Oracle of Ages does nothing to slter the Zelda formula, combining open-ended exploration with combat and puzzle solving in cleverly conceived dungeons. Ages takes a leaf out of Ocarina of Time’s book for its standout feature by representing the recurring light/dark world mechanic as matter of chronology, although here the two time periods are divided by four hundred years instead of seven. By playing the Harp of Ages you can travel from present to past and vice versa, an act that opens the way to some great puzzles. Landscapes change between the two ages adding strategy to where you choose to make the jump and your actions in the past have a marked effect on the present. One town you visit has been desecreated by a past calamity but travel back and avert said calamity and the place becomes peaceful and colourful in the present. It’s a trick that’s used again and again to staisfying effect.
Labrynna itself and the stories to be found there are more mysterious than Holodrum. The past is dominated by Queen Ambi whose sad story sees her building a tower in the centre of the map. While she’s not a bad guy there’s an unmistakble sense of menace surrounding her that the game slowly teases you with as you progress. Most locations offer some fairly memoraqble challenges from having to reclaim your pinched equipment at Crescent Island to exploring the watery depths of the ocean near Zora’s Domain and the maze of caves and passages at Rolling Ridge.
While Oracle of Seasons placed the focus on action and combat, Ages bombards you with puzzles and they are what really stand out about the game. In addition to the clever organisation of the overworld the dungeons are simply fiendish featuring one that sees you raising and lowering the water level rather like Ocarina of Time’s Water Temple. The eight dungeon in particulr is a real test of spatial awareness and complex thought. They’re a great set of dungeons, clearly better than Seasons’ somewhat forgetable offerings. Even the bosses feel like puzzles challenging you to work out how to beat them using the many items you gather through the quest.
Indeed the items unique to a Zelda game offer one way in which to judge them. Oracle of Ages does reasonably well in this regard. The game’s best new piece of equipment is the switch hoon a hookshot-like device that allows Link to swap places with objects and even enemies, again making for some clever puzzles. Other standouts include the mermaid suit which greatly increases your swimming ability and the seed shooter, a range weapon that lets you shhot at an angle and lets you bounce your seed projectiles off walls.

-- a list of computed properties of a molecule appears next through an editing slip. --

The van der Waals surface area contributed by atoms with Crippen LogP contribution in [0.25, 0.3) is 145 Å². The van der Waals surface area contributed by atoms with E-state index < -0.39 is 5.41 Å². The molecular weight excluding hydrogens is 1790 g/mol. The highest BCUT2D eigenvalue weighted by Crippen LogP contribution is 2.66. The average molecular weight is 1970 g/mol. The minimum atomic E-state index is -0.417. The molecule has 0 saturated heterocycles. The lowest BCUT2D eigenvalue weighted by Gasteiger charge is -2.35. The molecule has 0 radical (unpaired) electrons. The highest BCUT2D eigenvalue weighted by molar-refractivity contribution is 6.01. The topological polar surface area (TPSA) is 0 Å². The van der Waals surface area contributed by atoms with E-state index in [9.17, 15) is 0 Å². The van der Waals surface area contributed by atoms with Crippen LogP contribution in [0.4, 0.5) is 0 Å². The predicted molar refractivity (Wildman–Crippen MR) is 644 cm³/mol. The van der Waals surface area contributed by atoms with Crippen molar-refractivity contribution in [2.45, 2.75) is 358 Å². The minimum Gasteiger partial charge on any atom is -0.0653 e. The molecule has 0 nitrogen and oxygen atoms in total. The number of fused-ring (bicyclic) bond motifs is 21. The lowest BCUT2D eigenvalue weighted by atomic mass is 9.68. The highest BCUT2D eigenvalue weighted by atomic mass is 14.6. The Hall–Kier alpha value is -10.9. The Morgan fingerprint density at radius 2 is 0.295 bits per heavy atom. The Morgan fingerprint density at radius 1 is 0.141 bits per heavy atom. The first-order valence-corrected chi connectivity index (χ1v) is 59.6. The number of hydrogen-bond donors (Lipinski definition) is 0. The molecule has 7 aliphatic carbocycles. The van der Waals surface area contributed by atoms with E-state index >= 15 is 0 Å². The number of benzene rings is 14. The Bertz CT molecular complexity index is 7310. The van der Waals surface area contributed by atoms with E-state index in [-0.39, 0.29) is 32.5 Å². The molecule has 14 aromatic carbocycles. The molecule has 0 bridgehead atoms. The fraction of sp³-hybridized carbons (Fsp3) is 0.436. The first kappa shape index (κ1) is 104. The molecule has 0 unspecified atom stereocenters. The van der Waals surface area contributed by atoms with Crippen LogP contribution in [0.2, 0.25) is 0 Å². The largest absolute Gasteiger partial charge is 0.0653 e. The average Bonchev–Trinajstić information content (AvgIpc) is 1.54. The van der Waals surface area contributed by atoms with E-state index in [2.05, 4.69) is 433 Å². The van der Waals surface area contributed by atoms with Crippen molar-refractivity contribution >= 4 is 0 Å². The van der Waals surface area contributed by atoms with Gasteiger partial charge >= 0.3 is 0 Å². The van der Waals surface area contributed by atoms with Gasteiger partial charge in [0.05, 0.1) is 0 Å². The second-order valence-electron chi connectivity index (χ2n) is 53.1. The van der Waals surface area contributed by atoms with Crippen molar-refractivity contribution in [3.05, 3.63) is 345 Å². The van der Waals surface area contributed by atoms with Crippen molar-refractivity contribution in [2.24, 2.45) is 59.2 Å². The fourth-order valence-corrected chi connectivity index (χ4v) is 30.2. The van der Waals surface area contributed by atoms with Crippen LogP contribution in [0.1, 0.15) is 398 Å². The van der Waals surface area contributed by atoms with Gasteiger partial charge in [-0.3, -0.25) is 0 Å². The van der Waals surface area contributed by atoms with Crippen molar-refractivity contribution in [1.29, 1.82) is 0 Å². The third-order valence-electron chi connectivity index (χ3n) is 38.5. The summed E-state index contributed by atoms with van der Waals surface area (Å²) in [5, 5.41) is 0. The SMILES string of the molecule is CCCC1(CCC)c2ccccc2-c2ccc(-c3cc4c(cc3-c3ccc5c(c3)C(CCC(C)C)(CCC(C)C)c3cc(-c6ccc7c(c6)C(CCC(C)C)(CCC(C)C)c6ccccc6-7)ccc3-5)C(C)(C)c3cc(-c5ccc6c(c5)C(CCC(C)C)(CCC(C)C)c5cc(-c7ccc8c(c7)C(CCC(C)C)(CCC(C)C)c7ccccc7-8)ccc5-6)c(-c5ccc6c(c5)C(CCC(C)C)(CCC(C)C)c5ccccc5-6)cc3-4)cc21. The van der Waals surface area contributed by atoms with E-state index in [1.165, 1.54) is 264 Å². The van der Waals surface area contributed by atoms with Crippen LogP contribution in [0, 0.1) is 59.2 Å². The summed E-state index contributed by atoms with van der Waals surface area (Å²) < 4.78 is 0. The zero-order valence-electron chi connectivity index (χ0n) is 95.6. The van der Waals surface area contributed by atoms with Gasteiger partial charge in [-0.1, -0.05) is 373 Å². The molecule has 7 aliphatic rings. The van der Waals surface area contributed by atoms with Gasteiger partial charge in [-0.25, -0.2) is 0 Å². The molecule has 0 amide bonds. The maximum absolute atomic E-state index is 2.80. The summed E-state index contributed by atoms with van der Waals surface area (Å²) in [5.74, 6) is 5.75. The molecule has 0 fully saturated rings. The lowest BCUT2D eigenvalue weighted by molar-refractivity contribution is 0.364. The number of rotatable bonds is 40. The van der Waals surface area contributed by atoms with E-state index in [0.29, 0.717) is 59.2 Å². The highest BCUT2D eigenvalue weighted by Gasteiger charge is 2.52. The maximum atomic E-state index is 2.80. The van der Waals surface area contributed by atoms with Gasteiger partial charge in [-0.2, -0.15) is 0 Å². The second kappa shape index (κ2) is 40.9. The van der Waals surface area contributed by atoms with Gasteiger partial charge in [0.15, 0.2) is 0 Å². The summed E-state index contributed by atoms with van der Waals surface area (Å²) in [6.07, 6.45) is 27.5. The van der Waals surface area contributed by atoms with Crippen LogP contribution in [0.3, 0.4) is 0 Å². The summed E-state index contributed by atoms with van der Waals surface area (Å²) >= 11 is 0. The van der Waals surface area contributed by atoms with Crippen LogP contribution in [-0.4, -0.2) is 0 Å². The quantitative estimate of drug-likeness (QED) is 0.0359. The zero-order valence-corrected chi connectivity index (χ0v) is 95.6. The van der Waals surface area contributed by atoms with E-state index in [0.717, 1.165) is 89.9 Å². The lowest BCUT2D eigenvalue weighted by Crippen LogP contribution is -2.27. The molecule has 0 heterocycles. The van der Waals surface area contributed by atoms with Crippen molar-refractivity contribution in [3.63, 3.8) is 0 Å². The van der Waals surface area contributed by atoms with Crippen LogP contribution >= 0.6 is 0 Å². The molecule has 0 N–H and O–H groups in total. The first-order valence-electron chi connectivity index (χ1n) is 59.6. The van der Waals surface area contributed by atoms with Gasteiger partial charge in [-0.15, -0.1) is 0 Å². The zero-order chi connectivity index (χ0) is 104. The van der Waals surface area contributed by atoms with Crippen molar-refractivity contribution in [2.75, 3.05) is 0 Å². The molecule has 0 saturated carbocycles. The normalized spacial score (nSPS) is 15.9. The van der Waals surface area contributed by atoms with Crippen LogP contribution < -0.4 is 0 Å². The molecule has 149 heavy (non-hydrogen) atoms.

I have to make a confession and admit that neither of my Oracle reviews have been that good. This is simply because having missed them upon their original release I’ve never felt a very deep connection with the two games. I’m of the opinion that games can only be accurately judged at the time of release and although I rate both games highly I think my appreciation of them took a hit by not playing either for so long. What else can I say? These are two magnificent games full of things to discover. That’s all you really need to know and the strange block I seem to have about writing about them shouldn’t matter.
Presentation – 9
It’s a Zelda game and there’s a standard the entire series never falls below. The limitations of the hardware transcend the game’s ability to immerse you and the ideas are packed in.
Gameplay – 10
Like I said it’s a Zelda game and there’s a standard. This formula is timeless, deep, balanced, satisfying and rewarding. Ages’ puzzles lend it an edge over Seasons. Anyone who likes brainteasers will be in heaven.
Graphics – 8
It’s a mark of the quality of Link’s Awakening that the same design can still be full of charm years later. The use of colour really paints a vivid difference between the two ages.
Sound – 9
The same sounds as Link’s Awakening but haunting tunes like Nayru’s song make it really shine.
Difficulty – 8
The puzzles demand a a high level of concentration but the combat is much less punishing than Oracle of Seasons.
Longevity – 9
Just as long as it’s partner with an equal amount of secrets to explore. Zelda always gives you value for money.
The superior of the two games is a cerebral and mysterious affair with a deeper story, better characters vastly more engaging dungeons and a million different reasons to love it.
out of 10